The civil service is key to the economic growth of any country. It is usually the engine room of government.
The Nigerian constitution recognises the civil service as a significant part of the executive and functions as the main medium through which government policies are enunciated, developed and implemented.
Unfortunately, over the years, issues of poor and irregular income, poor attitude to work, and lack of training have bedeviled the public sector in Nigeria.
More worrisome is the wrong mind-set some Nigerians have of the civil service as a sector for redundancy and a breeding ground for corrupt practices.
Every patriotic Nigerian concerned about the economic growth of the country should be disturbed about the ineptitude in the civil service. How the Nigerian civil service managed to earn for itself a reputation for ineffeciency, low productivity, corruption and insensitivity to the needs of the public is a sad narrative that should worry every Nigerian.
Without any doubt, the reforms introduced by successive administrations to turn around the fortunes of the civil service have not yielded the desired results. Issues of favouritism, corruption, and ineptitude remain major challenges
However, in July 2017, the Federal Executive Council (FEC) presided over by President Muhammadu Buhari approved the inauguration of the 2017-2020 Federal Civil Service Strategy And Implementation Plan (FCSSIP). Its focus is to improve and develop capacity in the public sector to collaborate with the private sector in advancing the nation’s economy.
The strategic plan has been hailed by several stakeholders, with its implementation expected to deliver N120 billion savings through the Integrated Personnel and Payroll and Information System (IPPIS).
The reform is also expected to sharpen the skills of over 25,000 civil servants through the performance module subsequently introduced by the head of service of the federation which is targeted at ensuring optimal performance by civil servants.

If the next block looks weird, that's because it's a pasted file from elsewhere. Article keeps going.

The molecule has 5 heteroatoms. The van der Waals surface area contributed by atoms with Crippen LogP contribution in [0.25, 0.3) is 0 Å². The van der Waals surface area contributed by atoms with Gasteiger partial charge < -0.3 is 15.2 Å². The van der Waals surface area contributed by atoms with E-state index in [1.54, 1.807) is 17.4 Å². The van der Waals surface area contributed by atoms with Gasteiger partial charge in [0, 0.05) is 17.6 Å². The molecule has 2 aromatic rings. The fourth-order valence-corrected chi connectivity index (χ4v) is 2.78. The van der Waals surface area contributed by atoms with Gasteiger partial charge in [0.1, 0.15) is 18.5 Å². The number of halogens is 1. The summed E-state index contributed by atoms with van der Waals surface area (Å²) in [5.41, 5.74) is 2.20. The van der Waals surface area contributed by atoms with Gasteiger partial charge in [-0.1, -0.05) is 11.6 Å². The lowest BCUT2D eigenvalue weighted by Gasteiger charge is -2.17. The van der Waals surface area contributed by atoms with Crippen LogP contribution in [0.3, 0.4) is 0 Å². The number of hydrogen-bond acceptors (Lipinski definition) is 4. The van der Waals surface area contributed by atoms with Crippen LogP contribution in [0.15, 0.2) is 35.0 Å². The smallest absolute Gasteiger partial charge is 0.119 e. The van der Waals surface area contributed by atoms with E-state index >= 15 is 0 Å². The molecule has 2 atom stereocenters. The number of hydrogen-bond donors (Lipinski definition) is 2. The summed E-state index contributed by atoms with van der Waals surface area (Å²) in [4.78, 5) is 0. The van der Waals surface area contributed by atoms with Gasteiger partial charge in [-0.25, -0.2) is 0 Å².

Also importantly, through the presidential directive, the 10 per cent employment ratio for Nigerians living with disability has been accommodated in the new plan as against 5 per cent.
Attempts to reform the civil service date back to as far back as 1963. This time around, however, we believe it is time Nigeria had a more efficient and effective service capable of propagating progressive policies that will lead to economic growth.
A look at the FCSSIP shows that it contains a number of characteristics which have increased its likelihood of success when compared with previous attempts.
The new reform has eight priority areas which include civil service automation, integrated Personnel and Pay Roll Information System (IPPIS), performance management and culture change.
It also has unique features which include high impact prioritisation of initiatives, specificity with actionable and detailed implementation plan, clear governance to drive reforms, communication plan and partnership for resources to support implementation.
It is the opinion of this newspaper that an efficient civil service would help the country obtain better credit ratings, attract more investments, accelerate technological innovation and increase the productivity of government.
The 2017-2020 FCSSIP, when fully implemented, it is believed, will generate a crop of skilled, motivated, disciplined and innovative civil servants that will change the current perception of Nigeria’s Civil Service as a decadent government vehicle.
This, we believe, will foster robust linkages between the public and private sectors in fast-tracking the socio-economic development of Nigeria.
This reform is also expected to form the bedrock for the successful implementation of the government’s Economic Recovery and Growth Plan (ERGP) and ensure global upward ranking trend for Nigeria on the ease of doing business table.
As a newspaper, we urge strict adherence to the implementation timelines of the various aspects of the reform. The head of service of the federation, Mrs Winifred Oyo-Ita, should spearhead the implementation to ensure increased efficiency and productivity of the service.
The reforms in the public service could not have taken place at a better time than now, considering the present administration’s commitment towards repositioning the public service sector for better performance and to provide high quality services to Nigerians and foreign investors.
It is on record that the performance of the civil service in its policy and technical support to government and the delivery of service to the public in the period from colonial era up to the mid 1970s was of a very high standard, even by international standards. But from the mid-1970s, however, the performance of the service began to deteriorate progressively.
Around the world, the civil service drives government’s policies. The long term objective of the current reform will be to re-invigorate the civil service to be at par with its foreign counterparts.
We believe time has come for the civil service to move way from the old ways of doing things so that a new narrative will evolve in that sector of public life.
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